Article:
Yesterday (17 Aug) in Parliament, NCMP Lina Chiam from the Singapore People’s Party (SPP) spoke at length about financial lapses by the People’s Association (PA) and the grassroots organizations (GROs) under its umbrella which the Auditor-General’s Office (AGO) has flagged in its recent report.

Mrs Chiam said the litany of financial lapses deserves close attention, given that PA and its GROs play a large part in the lives of ordinary Singaporeans.

“Many citizens for example, have attended events and lessons organized by the GROs at the community centers,” she said.

She noted that this is only the second time, since the financial year of 2000/2001, that the GROs have had their financial statements audited. In other words, the last time the GROs were audited was a good 14 years ago.

“Although the PA has its own independent auditor engaged for annual audits, the PA has, however failed to provide the financial statements of related GROs for audit for more than 10 years,” she said.

“The omissions have led the PA’s own auditors to issue adverse opinions in the financial years of 2006 to 2013. The PA has previously responded to this adverse opinion on the basis that (and I quote) the auditors had given an adverse opinion on the financial statements of the PA for one reason – not including the accounts of its grassroots organizations in the PA accounts.”

It was only in FY2013/14 that PA provided the financial statements of the GROs to their own auditors.

“The failure to provide GRO’s financial statements meant that the PA’s financial statements reflected in the annual audit do not accurately represent the financial state of affairs of the Association between the financial years of 2006 and 2013,” she said.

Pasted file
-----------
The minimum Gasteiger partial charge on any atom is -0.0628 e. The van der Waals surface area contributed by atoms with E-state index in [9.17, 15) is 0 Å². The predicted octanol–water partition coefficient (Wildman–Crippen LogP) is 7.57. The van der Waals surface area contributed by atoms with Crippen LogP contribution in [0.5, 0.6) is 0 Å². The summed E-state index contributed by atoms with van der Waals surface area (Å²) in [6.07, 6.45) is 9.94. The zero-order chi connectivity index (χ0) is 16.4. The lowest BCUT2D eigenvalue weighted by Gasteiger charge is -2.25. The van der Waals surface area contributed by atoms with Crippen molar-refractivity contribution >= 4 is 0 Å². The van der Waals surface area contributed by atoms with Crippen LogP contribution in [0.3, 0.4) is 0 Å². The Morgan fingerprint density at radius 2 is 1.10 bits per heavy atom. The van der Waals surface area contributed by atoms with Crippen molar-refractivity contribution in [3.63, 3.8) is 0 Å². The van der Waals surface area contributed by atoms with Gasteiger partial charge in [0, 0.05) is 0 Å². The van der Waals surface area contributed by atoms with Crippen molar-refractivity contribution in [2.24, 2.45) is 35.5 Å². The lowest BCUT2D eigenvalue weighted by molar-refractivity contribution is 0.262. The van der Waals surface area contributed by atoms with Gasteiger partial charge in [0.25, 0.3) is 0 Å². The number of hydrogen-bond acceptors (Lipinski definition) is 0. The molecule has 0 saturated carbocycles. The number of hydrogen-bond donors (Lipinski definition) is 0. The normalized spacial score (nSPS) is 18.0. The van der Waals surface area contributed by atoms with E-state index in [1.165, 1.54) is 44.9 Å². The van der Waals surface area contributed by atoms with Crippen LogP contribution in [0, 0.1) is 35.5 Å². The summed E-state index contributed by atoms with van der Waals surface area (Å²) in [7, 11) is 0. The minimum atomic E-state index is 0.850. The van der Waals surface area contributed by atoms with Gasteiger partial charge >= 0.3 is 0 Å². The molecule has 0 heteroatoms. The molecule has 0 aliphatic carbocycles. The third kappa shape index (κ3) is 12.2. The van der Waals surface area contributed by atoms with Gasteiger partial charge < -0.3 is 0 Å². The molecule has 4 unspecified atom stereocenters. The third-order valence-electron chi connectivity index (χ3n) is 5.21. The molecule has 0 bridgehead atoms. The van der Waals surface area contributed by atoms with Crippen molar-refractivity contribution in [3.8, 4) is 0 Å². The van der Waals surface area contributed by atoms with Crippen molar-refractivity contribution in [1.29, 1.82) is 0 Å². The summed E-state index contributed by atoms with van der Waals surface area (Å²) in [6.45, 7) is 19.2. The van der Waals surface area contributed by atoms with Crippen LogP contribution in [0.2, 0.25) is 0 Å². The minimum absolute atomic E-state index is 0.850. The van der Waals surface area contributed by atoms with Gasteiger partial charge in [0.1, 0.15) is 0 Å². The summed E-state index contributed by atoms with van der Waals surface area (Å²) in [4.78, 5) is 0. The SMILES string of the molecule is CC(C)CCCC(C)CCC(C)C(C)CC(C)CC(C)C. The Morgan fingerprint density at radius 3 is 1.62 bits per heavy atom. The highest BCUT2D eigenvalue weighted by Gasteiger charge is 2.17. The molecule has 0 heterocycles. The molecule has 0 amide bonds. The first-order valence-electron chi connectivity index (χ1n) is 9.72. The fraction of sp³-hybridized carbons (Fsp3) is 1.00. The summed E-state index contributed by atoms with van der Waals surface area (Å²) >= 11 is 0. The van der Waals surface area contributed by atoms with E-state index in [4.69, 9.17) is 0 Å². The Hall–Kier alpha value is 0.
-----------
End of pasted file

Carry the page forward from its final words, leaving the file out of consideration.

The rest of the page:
Failure of GROs to provide financial statements for audit purposes for more than 10 years

Singaporeans deserve to know the financial health of the GROs, not just moving forward, but also for the past 10 years, Mrs Chiam said in no uncertain terms.

“In any case, the failure to provide the GROs’ financial statements for audit for more than 10 years is completely unacceptable. It is shocking that the PA has continued to do so for such a long time, and has failed to provide oversight of GRO’s compliance with its Financial Rules, as noted by the AGO,” she argued.

Indeed, AGO itself has highlighted that “common lapses found in most of the GROs test-checked indicate that the GROs may not be familiar with PA’s financial rules, even up till today”.

Mrs Chiam opined that the absence of any auditing of GROs before 2014 has cast doubts on whether their funds have been used in accordance with the relevant financial rules during the years in question.

She then asked the ministry overseeing PA to disclose the financial statements and records of the various GROs for those years and have them audited. She said that PA’s submission of the financial statements of GROs for just FY2014 is “clearly belated”. PA, as an accountable and responsible body, should have done so 10 years ago, and should have “the obligation to continue to do so”.

Mrs Chiam took the opportunity to highlight some of the notable irregularities in PA, which AGO uncovered:

Lapses in management of tenancy contracts and procurement – for example, 10 out of the 35 CCMCs test-checked did not obtain relevant approvals for the direct award of 13 tenancy contracts (totaling $3.67 million) without competition